One of the more fun resources I’ve found for this is Aperture Foundation’s The Photographer’s Playbook, which outlines 307 assignments and ideas from photographers around the world. Some are concrete, some are conceptual. But they all will make you think and look at a subject in a different way. I understand it is not new, but I often refer back to this book, either when I feel a lack of motivation, or just as a source of inspiration as I begin a new project. Below, I’ve outlined 5 of my favorite assignments, for those who have not had a chance to read the book or are simply looking for a fun project. I feel my photography has improved, I’d love to hear how the assignments work for you.


Photography Assignment #1: Take 1 Photo/Day for 7 Days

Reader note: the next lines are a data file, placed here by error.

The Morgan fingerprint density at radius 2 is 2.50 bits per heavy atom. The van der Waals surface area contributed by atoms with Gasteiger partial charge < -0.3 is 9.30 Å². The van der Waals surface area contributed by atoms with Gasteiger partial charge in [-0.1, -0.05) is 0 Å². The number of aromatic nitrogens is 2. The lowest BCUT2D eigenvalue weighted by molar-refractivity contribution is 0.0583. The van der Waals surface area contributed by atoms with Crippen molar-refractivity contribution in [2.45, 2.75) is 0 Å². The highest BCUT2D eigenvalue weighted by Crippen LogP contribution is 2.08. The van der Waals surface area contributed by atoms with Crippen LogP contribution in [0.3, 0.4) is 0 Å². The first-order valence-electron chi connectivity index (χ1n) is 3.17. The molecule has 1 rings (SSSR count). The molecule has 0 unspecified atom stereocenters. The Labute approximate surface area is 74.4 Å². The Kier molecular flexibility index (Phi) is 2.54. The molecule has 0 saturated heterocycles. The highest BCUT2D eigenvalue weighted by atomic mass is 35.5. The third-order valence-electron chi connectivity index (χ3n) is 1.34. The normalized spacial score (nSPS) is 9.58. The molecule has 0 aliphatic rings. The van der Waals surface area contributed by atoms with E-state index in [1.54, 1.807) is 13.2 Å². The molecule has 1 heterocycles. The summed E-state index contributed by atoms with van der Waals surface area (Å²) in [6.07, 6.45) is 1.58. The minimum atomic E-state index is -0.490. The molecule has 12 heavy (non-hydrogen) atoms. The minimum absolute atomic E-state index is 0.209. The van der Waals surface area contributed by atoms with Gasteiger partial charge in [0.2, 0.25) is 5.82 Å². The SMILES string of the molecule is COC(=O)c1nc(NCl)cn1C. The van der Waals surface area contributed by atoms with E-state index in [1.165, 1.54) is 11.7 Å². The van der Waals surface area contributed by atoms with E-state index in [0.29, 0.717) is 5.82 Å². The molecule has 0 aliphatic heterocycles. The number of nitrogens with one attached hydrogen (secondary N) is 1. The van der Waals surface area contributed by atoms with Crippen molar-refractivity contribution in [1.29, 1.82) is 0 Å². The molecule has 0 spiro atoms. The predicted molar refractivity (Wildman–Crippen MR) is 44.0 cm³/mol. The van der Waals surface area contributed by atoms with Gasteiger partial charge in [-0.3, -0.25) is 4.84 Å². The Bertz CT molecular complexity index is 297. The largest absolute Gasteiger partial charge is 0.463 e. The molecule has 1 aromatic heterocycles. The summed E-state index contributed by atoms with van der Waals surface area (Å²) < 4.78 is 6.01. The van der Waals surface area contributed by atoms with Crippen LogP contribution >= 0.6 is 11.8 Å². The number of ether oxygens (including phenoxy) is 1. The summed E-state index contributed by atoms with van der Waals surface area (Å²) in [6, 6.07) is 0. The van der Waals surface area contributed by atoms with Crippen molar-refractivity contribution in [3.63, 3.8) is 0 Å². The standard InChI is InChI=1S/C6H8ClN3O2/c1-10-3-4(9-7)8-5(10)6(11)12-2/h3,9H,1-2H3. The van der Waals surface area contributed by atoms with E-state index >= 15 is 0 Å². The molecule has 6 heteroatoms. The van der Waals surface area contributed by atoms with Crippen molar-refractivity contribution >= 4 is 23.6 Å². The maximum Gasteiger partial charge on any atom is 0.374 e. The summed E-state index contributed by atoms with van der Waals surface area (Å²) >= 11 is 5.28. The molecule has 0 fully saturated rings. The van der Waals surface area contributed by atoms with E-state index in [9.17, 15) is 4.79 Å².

This assignment is based on Michael C. Brown’s assignment in The Photographer’s Playbook. He urges the student to take one photograph per day for 7 days in a row. The exercise will leave the student with not only a better understand of their week, but of themselves. They will learn what is truly important to them, and what they should be focusing on. In photography, we often take assignments that have us telling a story which is not our own. Here, the only story we tell is our own. Our own experiences of the past 7 days, and we can understand what stands out as important to us. Do this assignment, and see if another photographer can join you. After completing, get together and review the images. Offer critiques. You will learn a lot about the other photographer from these images.